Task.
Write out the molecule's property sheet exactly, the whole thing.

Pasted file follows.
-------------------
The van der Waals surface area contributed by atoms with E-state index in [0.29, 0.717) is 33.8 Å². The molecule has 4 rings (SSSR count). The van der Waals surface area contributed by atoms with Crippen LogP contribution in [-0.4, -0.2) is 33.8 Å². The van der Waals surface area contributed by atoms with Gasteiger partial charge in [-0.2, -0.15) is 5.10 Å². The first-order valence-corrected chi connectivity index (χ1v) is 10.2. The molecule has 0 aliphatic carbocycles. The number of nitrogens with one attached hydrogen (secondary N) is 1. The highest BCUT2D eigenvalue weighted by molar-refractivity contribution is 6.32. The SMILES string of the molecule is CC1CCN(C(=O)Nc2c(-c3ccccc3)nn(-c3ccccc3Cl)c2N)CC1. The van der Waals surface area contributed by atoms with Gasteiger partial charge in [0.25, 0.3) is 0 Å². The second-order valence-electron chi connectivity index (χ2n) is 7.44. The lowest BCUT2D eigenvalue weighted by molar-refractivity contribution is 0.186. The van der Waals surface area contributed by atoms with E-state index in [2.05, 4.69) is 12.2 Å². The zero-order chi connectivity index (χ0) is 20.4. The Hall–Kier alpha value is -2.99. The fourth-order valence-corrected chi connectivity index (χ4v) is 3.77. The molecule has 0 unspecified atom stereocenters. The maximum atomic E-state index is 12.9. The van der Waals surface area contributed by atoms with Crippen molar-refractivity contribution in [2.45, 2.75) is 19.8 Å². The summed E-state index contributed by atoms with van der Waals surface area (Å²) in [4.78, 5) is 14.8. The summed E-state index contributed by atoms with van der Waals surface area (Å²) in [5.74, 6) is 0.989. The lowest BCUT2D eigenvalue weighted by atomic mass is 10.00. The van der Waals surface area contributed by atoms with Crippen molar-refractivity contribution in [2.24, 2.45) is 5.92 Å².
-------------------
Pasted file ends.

The van der Waals surface area contributed by atoms with E-state index in [0.29, 0.717) is 33.8 Å². The molecule has 4 rings (SSSR count). The van der Waals surface area contributed by atoms with Crippen LogP contribution in [-0.4, -0.2) is 33.8 Å². The van der Waals surface area contributed by atoms with Gasteiger partial charge in [-0.2, -0.15) is 5.10 Å². The first-order valence-corrected chi connectivity index (χ1v) is 10.2. The molecule has 0 aliphatic carbocycles. The number of nitrogens with one attached hydrogen (secondary N) is 1. The highest BCUT2D eigenvalue weighted by molar-refractivity contribution is 6.32. The SMILES string of the molecule is CC1CCN(C(=O)Nc2c(-c3ccccc3)nn(-c3ccccc3Cl)c2N)CC1. The van der Waals surface area contributed by atoms with Gasteiger partial charge in [0.25, 0.3) is 0 Å². The second-order valence-electron chi connectivity index (χ2n) is 7.44. The lowest BCUT2D eigenvalue weighted by molar-refractivity contribution is 0.186. The van der Waals surface area contributed by atoms with E-state index in [2.05, 4.69) is 12.2 Å². The zero-order chi connectivity index (χ0) is 20.4. The Hall–Kier alpha value is -2.99. The fourth-order valence-corrected chi connectivity index (χ4v) is 3.77. The molecule has 0 unspecified atom stereocenters. The maximum atomic E-state index is 12.9. The van der Waals surface area contributed by atoms with Crippen molar-refractivity contribution in [2.45, 2.75) is 19.8 Å². The summed E-state index contributed by atoms with van der Waals surface area (Å²) in [4.78, 5) is 14.8. The summed E-state index contributed by atoms with van der Waals surface area (Å²) in [5.74, 6) is 0.989. The lowest BCUT2D eigenvalue weighted by atomic mass is 10.00. The van der Waals surface area contributed by atoms with Crippen molar-refractivity contribution in [2.24, 2.45) is 5.92 Å².